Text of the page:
Every Moment A New View PDF Print E-mail
Written by Edward Larson   
Monday, 18 January 2010 04:19

(via Neatorama

 

 

Photographer Brouton Stroube hung his subjects up by their feet before taking their picture. The results are subtly strange and compelling. Under strain, veins surface and swell. Smiles stretch, hair sometimes seems to rise up and loose skin seems to lift. How many different views of the same subject are there? What is revealed was always there, yet a moment later, ungraspable, only the image echoes on.

 

R.H.Blyth wrote: “Zen is the unsymbolization of the world.” It is a matter of existing in that empty and entirely natural space before thought, before judgment, be it aversion, craving, or boredom, color our perceptions. It is a matter of fully inhabiting the present and relating to life and things, just as they are.

 

The Thief Who Became a Disciple 

One evening, as Shichiri Kojun was reciting sutras, a thief with a sharp sword entered, demanding either his money or his life. Shichiri told him: “Do not disturb me. You can find the money in that drawer.” Then he resumed his recitation. A little while afterward, he stopped and called: “Don’t take it all. I need some to pay taxes with tomorrow.” The intruder gathered up most of the money and started to leave. “Thank a person when you receive a gift,” Shichiri added. The man thanked him and made off. A few days afterward, the fellow was caught and confessed, among others, the offense against Shichiri. When Shichiri was called as a witness, he said: “This man is no thief, at least as far as I am concerned. I gave him the money and he thanked me for it.” After he had finished his prison term, the man went to Shichiri and became his disciple.  (Zen Flesh, Zen Bones, p.41)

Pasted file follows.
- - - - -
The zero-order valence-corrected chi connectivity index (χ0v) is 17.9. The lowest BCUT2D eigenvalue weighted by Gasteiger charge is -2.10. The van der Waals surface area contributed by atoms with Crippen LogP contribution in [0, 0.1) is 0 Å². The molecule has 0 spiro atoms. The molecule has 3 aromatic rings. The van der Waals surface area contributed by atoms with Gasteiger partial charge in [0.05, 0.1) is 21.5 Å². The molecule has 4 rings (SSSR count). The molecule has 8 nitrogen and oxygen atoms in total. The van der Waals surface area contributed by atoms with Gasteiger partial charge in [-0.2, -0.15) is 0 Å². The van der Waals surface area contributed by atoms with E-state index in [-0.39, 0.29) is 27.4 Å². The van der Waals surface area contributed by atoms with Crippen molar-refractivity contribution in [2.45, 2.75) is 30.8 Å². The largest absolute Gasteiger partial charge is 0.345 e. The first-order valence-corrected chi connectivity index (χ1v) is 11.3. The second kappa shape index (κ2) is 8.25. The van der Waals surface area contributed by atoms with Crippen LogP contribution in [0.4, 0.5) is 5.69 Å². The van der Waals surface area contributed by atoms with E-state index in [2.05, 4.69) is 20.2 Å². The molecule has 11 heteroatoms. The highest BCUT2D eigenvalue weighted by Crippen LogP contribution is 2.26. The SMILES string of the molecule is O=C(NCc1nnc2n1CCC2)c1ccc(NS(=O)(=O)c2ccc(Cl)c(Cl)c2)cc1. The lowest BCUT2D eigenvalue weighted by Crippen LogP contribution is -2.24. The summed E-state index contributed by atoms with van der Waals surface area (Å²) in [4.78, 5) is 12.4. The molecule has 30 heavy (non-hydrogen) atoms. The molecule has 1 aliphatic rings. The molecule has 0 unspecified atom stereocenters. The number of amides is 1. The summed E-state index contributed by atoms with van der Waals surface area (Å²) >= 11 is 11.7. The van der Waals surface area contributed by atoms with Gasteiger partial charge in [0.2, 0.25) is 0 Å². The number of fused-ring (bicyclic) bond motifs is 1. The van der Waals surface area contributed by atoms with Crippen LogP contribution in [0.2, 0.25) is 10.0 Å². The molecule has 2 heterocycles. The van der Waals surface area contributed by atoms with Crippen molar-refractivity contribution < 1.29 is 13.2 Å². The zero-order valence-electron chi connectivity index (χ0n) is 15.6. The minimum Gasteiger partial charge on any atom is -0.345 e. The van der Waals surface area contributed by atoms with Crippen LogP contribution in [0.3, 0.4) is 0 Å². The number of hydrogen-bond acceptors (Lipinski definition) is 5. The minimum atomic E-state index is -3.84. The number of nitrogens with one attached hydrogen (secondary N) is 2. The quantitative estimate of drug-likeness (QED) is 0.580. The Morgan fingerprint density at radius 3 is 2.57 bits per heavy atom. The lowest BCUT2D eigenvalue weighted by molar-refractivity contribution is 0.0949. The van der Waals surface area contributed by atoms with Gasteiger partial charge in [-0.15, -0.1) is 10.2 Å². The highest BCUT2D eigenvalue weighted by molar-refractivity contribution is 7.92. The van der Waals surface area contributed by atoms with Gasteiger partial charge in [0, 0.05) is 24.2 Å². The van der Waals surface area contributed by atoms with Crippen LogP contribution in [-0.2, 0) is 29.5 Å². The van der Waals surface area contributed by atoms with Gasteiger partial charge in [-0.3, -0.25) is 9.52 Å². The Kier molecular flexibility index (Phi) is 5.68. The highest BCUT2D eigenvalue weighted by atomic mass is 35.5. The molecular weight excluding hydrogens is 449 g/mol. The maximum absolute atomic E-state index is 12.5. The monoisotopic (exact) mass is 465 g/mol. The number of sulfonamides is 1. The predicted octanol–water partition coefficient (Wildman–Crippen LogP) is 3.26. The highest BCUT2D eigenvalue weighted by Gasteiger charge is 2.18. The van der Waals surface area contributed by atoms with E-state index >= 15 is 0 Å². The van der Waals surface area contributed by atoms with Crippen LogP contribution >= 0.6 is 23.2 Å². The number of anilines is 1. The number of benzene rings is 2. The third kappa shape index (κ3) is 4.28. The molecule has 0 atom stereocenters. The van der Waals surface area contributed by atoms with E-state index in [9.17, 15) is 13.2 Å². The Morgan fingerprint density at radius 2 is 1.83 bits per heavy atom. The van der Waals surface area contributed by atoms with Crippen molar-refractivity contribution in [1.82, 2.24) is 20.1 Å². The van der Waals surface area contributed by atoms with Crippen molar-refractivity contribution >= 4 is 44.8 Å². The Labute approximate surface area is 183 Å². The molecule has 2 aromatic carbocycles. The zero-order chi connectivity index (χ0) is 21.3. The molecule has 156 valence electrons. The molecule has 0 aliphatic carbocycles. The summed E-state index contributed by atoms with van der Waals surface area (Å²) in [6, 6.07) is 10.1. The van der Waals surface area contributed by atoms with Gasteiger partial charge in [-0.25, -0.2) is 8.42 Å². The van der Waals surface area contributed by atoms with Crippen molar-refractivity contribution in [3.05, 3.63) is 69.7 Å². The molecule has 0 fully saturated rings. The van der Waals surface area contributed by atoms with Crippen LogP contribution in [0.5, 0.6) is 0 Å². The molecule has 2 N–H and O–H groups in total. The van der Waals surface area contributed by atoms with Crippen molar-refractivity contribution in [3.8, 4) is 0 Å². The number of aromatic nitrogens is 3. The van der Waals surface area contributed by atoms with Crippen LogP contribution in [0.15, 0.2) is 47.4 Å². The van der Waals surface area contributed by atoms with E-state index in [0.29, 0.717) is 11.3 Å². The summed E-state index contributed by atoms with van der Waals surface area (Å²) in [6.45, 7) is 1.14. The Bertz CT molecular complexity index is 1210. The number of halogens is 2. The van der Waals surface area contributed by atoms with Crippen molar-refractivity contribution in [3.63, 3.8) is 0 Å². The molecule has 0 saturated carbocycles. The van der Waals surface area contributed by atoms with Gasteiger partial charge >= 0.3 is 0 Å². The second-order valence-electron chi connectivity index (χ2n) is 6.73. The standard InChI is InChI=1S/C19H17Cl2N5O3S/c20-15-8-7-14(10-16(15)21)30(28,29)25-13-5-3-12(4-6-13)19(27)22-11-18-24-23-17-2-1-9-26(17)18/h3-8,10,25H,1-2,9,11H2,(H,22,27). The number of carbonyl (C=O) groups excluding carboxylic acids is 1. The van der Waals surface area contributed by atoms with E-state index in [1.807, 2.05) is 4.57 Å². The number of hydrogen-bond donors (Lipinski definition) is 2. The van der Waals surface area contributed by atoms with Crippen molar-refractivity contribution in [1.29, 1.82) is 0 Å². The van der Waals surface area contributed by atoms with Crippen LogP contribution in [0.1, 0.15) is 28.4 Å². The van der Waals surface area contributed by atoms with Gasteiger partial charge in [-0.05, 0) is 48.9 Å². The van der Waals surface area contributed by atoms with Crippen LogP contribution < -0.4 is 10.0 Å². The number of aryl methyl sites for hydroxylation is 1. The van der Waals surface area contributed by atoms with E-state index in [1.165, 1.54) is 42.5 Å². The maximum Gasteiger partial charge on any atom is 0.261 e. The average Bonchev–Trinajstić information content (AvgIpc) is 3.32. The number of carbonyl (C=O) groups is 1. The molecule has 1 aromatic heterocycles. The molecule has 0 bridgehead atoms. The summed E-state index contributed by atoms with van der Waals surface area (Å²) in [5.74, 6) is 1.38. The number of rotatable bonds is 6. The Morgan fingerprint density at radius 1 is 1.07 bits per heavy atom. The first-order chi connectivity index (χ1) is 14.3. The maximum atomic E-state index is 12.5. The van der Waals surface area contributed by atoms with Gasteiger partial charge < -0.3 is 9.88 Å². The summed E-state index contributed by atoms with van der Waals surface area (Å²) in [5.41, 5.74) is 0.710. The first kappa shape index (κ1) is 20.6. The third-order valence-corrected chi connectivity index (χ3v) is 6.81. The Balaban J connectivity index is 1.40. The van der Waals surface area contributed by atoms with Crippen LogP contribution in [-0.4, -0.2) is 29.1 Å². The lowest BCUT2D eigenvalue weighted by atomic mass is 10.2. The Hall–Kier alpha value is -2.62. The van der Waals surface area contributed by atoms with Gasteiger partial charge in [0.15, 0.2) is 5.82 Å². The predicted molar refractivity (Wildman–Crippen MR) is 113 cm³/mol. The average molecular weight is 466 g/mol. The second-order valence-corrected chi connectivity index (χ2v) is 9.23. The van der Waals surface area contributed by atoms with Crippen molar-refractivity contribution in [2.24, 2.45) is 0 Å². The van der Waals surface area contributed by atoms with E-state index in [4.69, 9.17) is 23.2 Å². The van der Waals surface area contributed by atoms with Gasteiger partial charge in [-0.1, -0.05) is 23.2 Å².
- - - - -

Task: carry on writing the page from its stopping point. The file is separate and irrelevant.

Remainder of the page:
When we meet each moment from a fresh, empty and undisturbed place, we may respond directly with what each situation really requires. Each moment is entirely new, ungraspable, and will never return. What would our life look like if we could meet everyone and everything just as they, and we, happen to be in the moment? How might we act if we remembered how limited, conditional and temporary the truth our perceptions reveal to us really is? 

 

 

 

 

 

 

 

Last Updated on Monday, 18 January 2010 05:55
 

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